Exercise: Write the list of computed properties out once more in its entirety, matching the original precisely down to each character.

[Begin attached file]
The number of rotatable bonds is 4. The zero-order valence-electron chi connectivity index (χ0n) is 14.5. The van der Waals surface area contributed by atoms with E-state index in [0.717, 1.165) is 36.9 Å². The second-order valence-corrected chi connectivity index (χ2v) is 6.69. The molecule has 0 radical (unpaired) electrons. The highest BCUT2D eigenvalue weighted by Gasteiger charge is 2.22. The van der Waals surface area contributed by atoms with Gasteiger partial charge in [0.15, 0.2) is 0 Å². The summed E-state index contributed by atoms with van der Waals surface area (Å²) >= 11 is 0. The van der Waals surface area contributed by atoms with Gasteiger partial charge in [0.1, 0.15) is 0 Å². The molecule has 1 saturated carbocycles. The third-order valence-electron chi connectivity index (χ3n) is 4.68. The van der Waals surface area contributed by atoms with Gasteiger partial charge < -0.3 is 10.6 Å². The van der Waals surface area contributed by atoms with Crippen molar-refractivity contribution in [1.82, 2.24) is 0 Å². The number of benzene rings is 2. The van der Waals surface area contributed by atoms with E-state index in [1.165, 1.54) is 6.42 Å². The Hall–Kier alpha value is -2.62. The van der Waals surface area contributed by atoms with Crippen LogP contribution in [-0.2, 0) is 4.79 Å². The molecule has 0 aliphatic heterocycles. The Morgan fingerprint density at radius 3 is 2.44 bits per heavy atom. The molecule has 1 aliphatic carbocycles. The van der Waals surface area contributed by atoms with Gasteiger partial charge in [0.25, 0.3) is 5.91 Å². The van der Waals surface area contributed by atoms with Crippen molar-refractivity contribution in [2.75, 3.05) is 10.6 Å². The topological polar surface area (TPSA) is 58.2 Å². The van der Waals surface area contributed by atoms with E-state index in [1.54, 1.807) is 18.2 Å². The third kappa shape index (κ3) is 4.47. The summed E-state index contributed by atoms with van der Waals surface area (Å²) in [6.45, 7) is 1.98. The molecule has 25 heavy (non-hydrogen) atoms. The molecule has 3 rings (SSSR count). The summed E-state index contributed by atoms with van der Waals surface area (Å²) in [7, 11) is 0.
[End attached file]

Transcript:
The number of rotatable bonds is 4. The zero-order valence-electron chi connectivity index (χ0n) is 14.5. The van der Waals surface area contributed by atoms with E-state index in [0.717, 1.165) is 36.9 Å². The second-order valence-corrected chi connectivity index (χ2v) is 6.69. The molecule has 0 radical (unpaired) electrons. The highest BCUT2D eigenvalue weighted by Gasteiger charge is 2.22. The van der Waals surface area contributed by atoms with Gasteiger partial charge in [0.15, 0.2) is 0 Å². The summed E-state index contributed by atoms with van der Waals surface area (Å²) >= 11 is 0. The van der Waals surface area contributed by atoms with Gasteiger partial charge in [0.1, 0.15) is 0 Å². The molecule has 1 saturated carbocycles. The third-order valence-electron chi connectivity index (χ3n) is 4.68. The van der Waals surface area contributed by atoms with Gasteiger partial charge < -0.3 is 10.6 Å². The van der Waals surface area contributed by atoms with Crippen molar-refractivity contribution in [1.82, 2.24) is 0 Å². The number of benzene rings is 2. The van der Waals surface area contributed by atoms with E-state index in [1.165, 1.54) is 6.42 Å². The Hall–Kier alpha value is -2.62. The van der Waals surface area contributed by atoms with Crippen LogP contribution in [-0.2, 0) is 4.79 Å². The molecule has 0 aliphatic heterocycles. The Morgan fingerprint density at radius 3 is 2.44 bits per heavy atom. The molecule has 1 aliphatic carbocycles. The van der Waals surface area contributed by atoms with Gasteiger partial charge in [0.25, 0.3) is 5.91 Å². The van der Waals surface area contributed by atoms with Crippen molar-refractivity contribution in [2.75, 3.05) is 10.6 Å². The topological polar surface area (TPSA) is 58.2 Å². The van der Waals surface area contributed by atoms with E-state index in [1.54, 1.807) is 18.2 Å². The third kappa shape index (κ3) is 4.47. The summed E-state index contributed by atoms with van der Waals surface area (Å²) in [6.45, 7) is 1.98. The molecule has 25 heavy (non-hydrogen) atoms. The molecule has 3 rings (SSSR count). The summed E-state index contributed by atoms with van der Waals surface area (Å²) in [7, 11) is 0.